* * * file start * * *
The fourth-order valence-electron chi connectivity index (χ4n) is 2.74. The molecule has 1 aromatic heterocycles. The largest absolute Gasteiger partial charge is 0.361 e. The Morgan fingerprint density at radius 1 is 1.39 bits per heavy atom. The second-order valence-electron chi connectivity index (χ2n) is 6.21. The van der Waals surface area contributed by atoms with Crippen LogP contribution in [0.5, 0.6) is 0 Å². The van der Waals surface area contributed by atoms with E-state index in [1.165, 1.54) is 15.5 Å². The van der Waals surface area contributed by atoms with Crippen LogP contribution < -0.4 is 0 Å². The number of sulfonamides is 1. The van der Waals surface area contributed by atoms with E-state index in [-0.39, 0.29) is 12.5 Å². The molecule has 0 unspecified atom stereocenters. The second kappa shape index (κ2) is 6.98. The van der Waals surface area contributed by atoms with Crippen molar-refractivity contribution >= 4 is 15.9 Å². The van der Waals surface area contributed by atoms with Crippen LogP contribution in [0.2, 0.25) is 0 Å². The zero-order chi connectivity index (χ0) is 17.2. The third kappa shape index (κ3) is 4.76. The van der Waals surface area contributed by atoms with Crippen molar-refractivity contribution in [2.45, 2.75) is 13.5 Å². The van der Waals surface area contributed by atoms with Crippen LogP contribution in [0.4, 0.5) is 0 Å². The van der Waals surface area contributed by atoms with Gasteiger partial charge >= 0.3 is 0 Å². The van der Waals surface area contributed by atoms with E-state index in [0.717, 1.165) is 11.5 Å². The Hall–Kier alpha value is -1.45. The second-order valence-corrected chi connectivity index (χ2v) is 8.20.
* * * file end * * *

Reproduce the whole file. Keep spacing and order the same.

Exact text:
The fourth-order valence-electron chi connectivity index (χ4n) is 2.74. The molecule has 1 aromatic heterocycles. The largest absolute Gasteiger partial charge is 0.361 e. The Morgan fingerprint density at radius 1 is 1.39 bits per heavy atom. The second-order valence-electron chi connectivity index (χ2n) is 6.21. The van der Waals surface area contributed by atoms with Crippen LogP contribution in [0.5, 0.6) is 0 Å². The van der Waals surface area contributed by atoms with E-state index in [1.165, 1.54) is 15.5 Å². The van der Waals surface area contributed by atoms with Crippen LogP contribution < -0.4 is 0 Å². The number of sulfonamides is 1. The van der Waals surface area contributed by atoms with E-state index in [-0.39, 0.29) is 12.5 Å². The molecule has 0 unspecified atom stereocenters. The second kappa shape index (κ2) is 6.98. The van der Waals surface area contributed by atoms with Crippen molar-refractivity contribution >= 4 is 15.9 Å². The van der Waals surface area contributed by atoms with Crippen LogP contribution in [0.2, 0.25) is 0 Å². The zero-order chi connectivity index (χ0) is 17.2. The third kappa shape index (κ3) is 4.76. The van der Waals surface area contributed by atoms with Crippen molar-refractivity contribution in [2.45, 2.75) is 13.5 Å². The van der Waals surface area contributed by atoms with Crippen LogP contribution in [0.4, 0.5) is 0 Å². The van der Waals surface area contributed by atoms with Gasteiger partial charge >= 0.3 is 0 Å². The van der Waals surface area contributed by atoms with E-state index in [0.717, 1.165) is 11.5 Å². The Hall–Kier alpha value is -1.45. The second-order valence-corrected chi connectivity index (χ2v) is 8.20.